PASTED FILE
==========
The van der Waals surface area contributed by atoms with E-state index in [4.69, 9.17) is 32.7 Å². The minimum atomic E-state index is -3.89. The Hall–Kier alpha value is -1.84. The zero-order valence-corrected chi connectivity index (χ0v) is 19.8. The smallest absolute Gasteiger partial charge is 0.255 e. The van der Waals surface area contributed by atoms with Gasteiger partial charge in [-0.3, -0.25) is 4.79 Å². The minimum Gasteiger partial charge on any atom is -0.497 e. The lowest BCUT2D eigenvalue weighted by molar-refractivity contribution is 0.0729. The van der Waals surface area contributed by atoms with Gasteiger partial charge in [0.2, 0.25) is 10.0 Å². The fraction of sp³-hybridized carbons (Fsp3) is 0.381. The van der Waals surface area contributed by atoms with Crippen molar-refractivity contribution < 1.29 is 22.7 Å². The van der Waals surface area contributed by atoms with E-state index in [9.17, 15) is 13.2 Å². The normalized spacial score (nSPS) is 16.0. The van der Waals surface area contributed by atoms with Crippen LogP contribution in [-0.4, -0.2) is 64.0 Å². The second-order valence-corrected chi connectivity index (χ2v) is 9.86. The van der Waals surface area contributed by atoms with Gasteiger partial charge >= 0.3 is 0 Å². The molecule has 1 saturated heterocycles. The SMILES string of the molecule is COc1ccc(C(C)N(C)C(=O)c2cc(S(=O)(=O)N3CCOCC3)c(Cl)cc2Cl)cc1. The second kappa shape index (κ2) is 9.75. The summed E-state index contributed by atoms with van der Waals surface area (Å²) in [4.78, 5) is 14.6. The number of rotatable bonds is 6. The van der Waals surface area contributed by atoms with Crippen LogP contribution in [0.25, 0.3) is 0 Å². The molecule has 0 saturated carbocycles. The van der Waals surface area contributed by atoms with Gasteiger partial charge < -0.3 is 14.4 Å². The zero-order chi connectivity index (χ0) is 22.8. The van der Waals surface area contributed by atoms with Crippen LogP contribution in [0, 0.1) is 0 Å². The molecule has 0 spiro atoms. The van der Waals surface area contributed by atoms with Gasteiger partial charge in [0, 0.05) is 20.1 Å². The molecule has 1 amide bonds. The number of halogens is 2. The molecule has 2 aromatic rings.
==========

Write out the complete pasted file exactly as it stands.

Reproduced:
The van der Waals surface area contributed by atoms with E-state index in [4.69, 9.17) is 32.7 Å². The minimum atomic E-state index is -3.89. The Hall–Kier alpha value is -1.84. The zero-order valence-corrected chi connectivity index (χ0v) is 19.8. The smallest absolute Gasteiger partial charge is 0.255 e. The van der Waals surface area contributed by atoms with Gasteiger partial charge in [-0.3, -0.25) is 4.79 Å². The minimum Gasteiger partial charge on any atom is -0.497 e. The lowest BCUT2D eigenvalue weighted by molar-refractivity contribution is 0.0729. The van der Waals surface area contributed by atoms with Gasteiger partial charge in [0.2, 0.25) is 10.0 Å². The fraction of sp³-hybridized carbons (Fsp3) is 0.381. The van der Waals surface area contributed by atoms with Crippen molar-refractivity contribution < 1.29 is 22.7 Å². The van der Waals surface area contributed by atoms with E-state index in [9.17, 15) is 13.2 Å². The normalized spacial score (nSPS) is 16.0. The van der Waals surface area contributed by atoms with Crippen LogP contribution in [-0.4, -0.2) is 64.0 Å². The second-order valence-corrected chi connectivity index (χ2v) is 9.86. The van der Waals surface area contributed by atoms with Gasteiger partial charge >= 0.3 is 0 Å². The molecule has 1 saturated heterocycles. The SMILES string of the molecule is COc1ccc(C(C)N(C)C(=O)c2cc(S(=O)(=O)N3CCOCC3)c(Cl)cc2Cl)cc1. The second kappa shape index (κ2) is 9.75. The summed E-state index contributed by atoms with van der Waals surface area (Å²) in [4.78, 5) is 14.6. The number of rotatable bonds is 6. The van der Waals surface area contributed by atoms with Crippen LogP contribution in [0.25, 0.3) is 0 Å². The molecule has 0 saturated carbocycles. The van der Waals surface area contributed by atoms with Gasteiger partial charge < -0.3 is 14.4 Å². The zero-order chi connectivity index (χ0) is 22.8. The van der Waals surface area contributed by atoms with Crippen LogP contribution in [0, 0.1) is 0 Å². The molecule has 0 spiro atoms. The van der Waals surface area contributed by atoms with Gasteiger partial charge in [0, 0.05) is 20.1 Å². The molecule has 1 amide bonds. The number of halogens is 2. The molecule has 2 aromatic rings.